Thursday, January 28, 2016

A War: An Important Call to Change the Rules of Engagement

By Jose Alberto Hermosillo
Image courtesy of Magnolia Pictures
“A War” is one of the best movies of the year, politically correct, realistic and meaningful.  

The timing of this war-drama couldn’t be any better as an insightful study of the Afghan conflict, its ethics, and politics. 

In the aftermath, "A War" focuses on the soldiers and their families back in the West. 

"A War" is a moral discussion about what is right and wrong in a "modern day" wartime. "A War" is this year’s Oscar winner “The Hurt Locker.” 

On the page, “A War” contains several layers of emotions that connect society with the government, the law with witnesses, the criminals with judges, the terrorists with its victims, and soldiers with their families. 

“A War” evidences an endemic system that faces terrorism in the world and the confrontation with the democratic countries.
The action starts when Denmark’s government decides to join the U.S. and other ally countries in the military confrontation with the Taliban.    

With this decision, many questions arise: Where the war is taking place, in a foreign land or back home? Who is the enemy, the rebels or the comrades? Who is guilty, the commander who makes the decisions or the soldiers who execute them?

Image courtesy of Magnolia Pictures
Danish Commander Claus M. Pedersen (Pilou Asbaek) stationed in Afghanistan is fighting with the Coalition. In crossfire with the enemy, Claus had to make a decision with enormous repercussions back home.

In Denmark, the Commander’s wife and children have to deal with the absence of their father. They have to cope for themselves, even if they are deeply affected by the war.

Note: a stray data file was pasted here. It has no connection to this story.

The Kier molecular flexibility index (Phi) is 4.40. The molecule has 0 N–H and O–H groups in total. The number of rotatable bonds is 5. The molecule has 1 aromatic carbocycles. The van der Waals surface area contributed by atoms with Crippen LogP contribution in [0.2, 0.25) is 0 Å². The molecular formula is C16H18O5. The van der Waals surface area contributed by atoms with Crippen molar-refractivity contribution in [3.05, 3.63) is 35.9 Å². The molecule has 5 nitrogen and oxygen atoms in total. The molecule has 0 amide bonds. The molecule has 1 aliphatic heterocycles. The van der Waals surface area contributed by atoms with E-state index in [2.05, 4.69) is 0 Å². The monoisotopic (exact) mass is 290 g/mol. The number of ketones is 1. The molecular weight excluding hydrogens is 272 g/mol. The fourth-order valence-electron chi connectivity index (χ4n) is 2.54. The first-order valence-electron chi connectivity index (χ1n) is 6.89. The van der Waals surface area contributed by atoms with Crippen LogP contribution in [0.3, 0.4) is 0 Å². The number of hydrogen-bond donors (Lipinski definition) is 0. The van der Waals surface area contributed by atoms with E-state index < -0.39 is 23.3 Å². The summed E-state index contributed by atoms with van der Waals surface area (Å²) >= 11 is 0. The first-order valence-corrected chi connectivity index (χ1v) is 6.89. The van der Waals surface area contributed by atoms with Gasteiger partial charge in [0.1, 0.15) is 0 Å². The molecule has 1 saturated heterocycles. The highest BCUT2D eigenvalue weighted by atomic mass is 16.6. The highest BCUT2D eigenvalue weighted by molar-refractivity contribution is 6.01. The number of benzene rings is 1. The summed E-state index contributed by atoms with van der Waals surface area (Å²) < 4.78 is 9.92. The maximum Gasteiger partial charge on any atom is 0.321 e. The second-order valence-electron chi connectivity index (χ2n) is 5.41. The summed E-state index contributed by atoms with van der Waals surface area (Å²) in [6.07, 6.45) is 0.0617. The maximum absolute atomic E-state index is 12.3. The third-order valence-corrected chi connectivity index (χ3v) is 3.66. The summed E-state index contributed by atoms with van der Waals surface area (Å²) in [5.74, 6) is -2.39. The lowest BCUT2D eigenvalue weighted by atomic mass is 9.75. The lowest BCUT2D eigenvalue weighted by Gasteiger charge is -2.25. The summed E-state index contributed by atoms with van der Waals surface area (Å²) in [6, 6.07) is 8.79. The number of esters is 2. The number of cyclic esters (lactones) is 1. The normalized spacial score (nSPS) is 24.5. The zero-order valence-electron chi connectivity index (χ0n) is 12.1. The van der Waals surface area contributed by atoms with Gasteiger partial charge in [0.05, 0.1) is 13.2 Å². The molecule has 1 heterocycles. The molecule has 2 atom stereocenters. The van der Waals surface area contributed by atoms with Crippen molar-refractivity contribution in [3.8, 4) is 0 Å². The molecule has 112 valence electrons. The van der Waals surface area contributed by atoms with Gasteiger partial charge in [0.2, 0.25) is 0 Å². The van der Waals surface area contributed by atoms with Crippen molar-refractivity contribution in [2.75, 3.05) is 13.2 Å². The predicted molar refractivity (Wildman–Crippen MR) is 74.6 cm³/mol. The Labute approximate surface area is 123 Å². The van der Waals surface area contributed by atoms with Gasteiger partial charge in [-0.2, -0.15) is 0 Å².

Claus has to face criminal charges in a civil court for violation of civil and human rights. During the trial, we see who supports him and who betrays him.   

The cross-examination is gripping, intense, well put together, and it raises the tension for the surprising outcome.  

The dialogs used by the defense, witnesses, and judge are credible, realistic and straight forward.
One of the greatest assets of this war drama is making the soldiers more human.
Tobias Lindholm, photo by Jose Alberto Hermosillo, copyrights Festival in LA 2015.
A memorable scene comes when Claus and his family walk on the beach observing seagulls, a metaphor for freedom. Director Tobias Lindholm delivers another powerful, intense, and impeccable masterpiece.  
“A War” is the second nomination for the best foreign film for Lindholm after his critically acclaimed modern-day pirates' drama “A Hijacking” in 2012.  
Now, we will see if his most recent film can earn him the gold statuette at this time.  
The well-researched script displays some of the same moral values depicted in the also Danish film “In a Better World,” the 2011 Oscar winner for Best Foreign Film, directed by Susanne Bier. "A War" goes way far beyond of “Zero Dark Thirty.” 
Director Tobias Lindholm, critic Jose Alberto Hermosillo, copyrights Festival in LA 2015.
In a conversation I had with director Tobias Lindholm during the AFI Fest 2015, he gave some advice to the new filmmakers: “Keep it  real, be patient, and go with the flow in the filmmaking process.”   
Director Tobias Lindholm, photo by Jose Alberto Hermosillo, copyrights Festival in LA 2015.
And as a father, he reflects: “In war time, who will tuck your children into bed tomorrow, if you won’t be able to be there for them.” 

The director's own exceptional screenplay presents the actual facts of a war-crime that may not occur in the way it was perceived. 

In the end, the spectator needs to find out if a shadow of the doubt prevails. 
"A War" Trailer
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